----------------------------------------------------------------------------------
test_loads[rapidjson-256 Trues array] (NOW)                         5.2320 (1.0)…
test_loads[rapidjson-256 Trues array] (0001)                        5.4180 (1.04)…
…

To reproduce the tables above, use the option --benchmark-json so that the the results are written in the specified filename the run the benchmark-tables.py script giving that filename as the only argument:

$ tox -e py36 -- -m benchmark --compare-other-engines --benchmark-json=comparison.json
$ python3 benchmark-tables.py comparison.json

Incompatibility

Here are things in the standard json library supports that we have decided not to support:

  • separators argument. This is mostly used for pretty printing and not supported by RapidJSON so it isn’t a high priority. We do support indent kwarg that would get you nice looking JSON anyways.
  • Coercing keys when dumping. json will turn True into 'True' if you dump it out but when you load it back in it’ll still be a string. We want the dump and load to return the exact same objects so we have decided not to do this coercing.

Changes

0.1.0 (2017-08-16)

  • Remove beta status

0.1.0b4 (2017-08-14)

  • Make execution of the test suite on Appveyor actually happen

0.1.0b3 (2017-08-12)

  • Exclude CI configurations from the source distribution

0.1.0b2 (2017-08-12)

  • Fix Powershell wheel upload script in appveyor configuration

0.1.0b1 (2017-08-12)

  • Compilable with somewhat old g++ (issue #69)
  • Backward incompatibilities:
    • all DATETIME_MODE_XXX constants have been shortened to DM_XXX DATETIME_MODE_ISO8601_UTC has been renamed to DM_SHIFT_TO_UTC
    • all UUID_MODE_XXX constants have been shortened to UM_XXX
  • New option DM_UNIX_TIME to serialize date, datetime and time values as UNIX timestamps targeting issue #61
  • New option DM_NAIVE_IS_UTC to treat naïve datetime and time values as if they were in the UTC timezone (also for issue #61)
  • New keyword argument number_mode to use underlying C library numbers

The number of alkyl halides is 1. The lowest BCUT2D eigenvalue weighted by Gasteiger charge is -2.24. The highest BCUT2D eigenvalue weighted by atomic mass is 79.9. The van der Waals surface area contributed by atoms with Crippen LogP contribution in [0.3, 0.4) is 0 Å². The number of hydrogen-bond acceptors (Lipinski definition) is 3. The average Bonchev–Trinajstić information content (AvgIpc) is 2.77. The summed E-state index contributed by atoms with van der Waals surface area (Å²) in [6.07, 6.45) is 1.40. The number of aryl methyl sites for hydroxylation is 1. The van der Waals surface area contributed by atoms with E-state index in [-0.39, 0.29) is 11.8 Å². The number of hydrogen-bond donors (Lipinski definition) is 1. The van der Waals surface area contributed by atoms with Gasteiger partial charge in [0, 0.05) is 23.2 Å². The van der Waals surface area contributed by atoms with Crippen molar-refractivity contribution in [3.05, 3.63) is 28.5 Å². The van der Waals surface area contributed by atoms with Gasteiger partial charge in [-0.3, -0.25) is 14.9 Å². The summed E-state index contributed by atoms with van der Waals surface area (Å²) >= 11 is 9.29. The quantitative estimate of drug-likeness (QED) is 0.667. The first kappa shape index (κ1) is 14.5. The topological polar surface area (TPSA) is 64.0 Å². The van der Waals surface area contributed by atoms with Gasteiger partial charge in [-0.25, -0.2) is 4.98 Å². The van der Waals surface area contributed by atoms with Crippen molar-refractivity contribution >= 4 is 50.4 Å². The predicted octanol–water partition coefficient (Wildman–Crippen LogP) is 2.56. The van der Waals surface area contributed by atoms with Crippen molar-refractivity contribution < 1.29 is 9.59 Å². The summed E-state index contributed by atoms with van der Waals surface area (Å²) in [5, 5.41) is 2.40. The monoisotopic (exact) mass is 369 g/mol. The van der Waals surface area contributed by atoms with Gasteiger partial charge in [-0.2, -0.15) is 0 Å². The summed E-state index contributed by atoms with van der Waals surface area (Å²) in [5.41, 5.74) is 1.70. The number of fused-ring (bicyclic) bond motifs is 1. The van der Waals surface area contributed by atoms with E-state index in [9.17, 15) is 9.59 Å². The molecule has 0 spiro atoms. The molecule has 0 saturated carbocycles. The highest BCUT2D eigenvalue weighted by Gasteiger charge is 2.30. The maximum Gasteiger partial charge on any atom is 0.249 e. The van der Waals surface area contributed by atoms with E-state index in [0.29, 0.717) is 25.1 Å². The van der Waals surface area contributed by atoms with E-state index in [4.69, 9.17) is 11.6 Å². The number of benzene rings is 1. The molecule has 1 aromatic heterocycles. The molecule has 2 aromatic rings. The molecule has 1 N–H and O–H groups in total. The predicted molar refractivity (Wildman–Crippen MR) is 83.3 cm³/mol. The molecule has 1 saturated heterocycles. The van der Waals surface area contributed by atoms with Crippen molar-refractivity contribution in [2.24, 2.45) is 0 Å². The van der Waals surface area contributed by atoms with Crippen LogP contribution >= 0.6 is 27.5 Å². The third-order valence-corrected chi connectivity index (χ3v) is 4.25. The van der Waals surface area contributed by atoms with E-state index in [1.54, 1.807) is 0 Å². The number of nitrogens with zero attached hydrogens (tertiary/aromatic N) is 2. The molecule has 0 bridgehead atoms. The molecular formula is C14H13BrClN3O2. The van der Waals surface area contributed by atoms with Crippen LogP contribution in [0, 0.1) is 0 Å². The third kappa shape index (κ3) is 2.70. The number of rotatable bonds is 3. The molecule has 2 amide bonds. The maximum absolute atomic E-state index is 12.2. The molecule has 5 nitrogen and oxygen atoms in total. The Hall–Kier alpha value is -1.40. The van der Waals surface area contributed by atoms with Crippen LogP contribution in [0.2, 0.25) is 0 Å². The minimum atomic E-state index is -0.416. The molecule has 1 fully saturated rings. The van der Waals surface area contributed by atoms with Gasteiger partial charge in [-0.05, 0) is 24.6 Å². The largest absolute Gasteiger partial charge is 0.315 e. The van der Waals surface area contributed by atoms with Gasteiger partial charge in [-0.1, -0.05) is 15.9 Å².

• Binary wheels for GNU/Linux and Windows on PyPI (one would hope: this is the reason for the beta1 release)

0.0.11 (2017-03-05)

  • Fix a couple of refcount handling glitches, hopefully targeting issue #48.

0.0.10 (2017-03-02)

  • Fix source distribution to contain all required stuff (PR #64)

0.0.9 (2017-03-02)

0.0.8 (2016-12-09)

 
File Type Py Version Uploaded on Size
python-rapidjson-0.1.0.tar.gz (md5) Source 2017-08-16 158KB
python_rapidjson-0.1.0-cp34-cp34m-manylinux1_i686.whl (md5) Python Wheel cp34 2017-08-16 302KB
python_rapidjson-0.1.0-cp34-cp34m-manylinux1_x86_64.whl (md5) Python Wheel cp34 2017-08-16 311KB
python_rapidjson-0.1.0-cp34-cp34m-win32.whl (md5) Python Wheel cp34 2017-08-16 43KB
python_rapidjson-0.1.0-cp34-cp34m-win_amd64.whl (md5) Python Wheel cp34 2017-08-16 43KB
python_rapidjson-0.1.0-cp35-cp35m-manylinux1_i686.whl (md5) Python Wheel cp35 2017-08-16 302KB
python_rapidjson-0.1.0-cp35-cp35m-manylinux1_x86_64.whl (md5) Python Wheel cp35 2017-08-16 311KB
python_rapidjson-0.1.0-cp35-cp35m-win32.whl (md5) Python Wheel cp35 2017-08-16 45KB
python_rapidjson-0.1.0-cp35-cp35m-win_amd64.whl (md5) Python Wheel cp35 2017-08-16 47KB
python_rapidjson-0.1.0-cp36-cp36m-manylinux1_i686.whl (md5) Python Wheel cp36 2017-08-16 302KB
python_rapidjson-0.1.0-cp36-cp36m-manylinux1_x86_64.whl (md5) Python Wheel cp36 2017-08-16 311KB
python_rapidjson-0.1.0-cp36-cp36m-win32.whl (md5) Python Wheel cp36 2017-08-16 45KB
python_rapidjson-0.1.0-cp36-cp36m-win_amd64.whl (md5) Python Wheel cp36 2017-08-16 47KB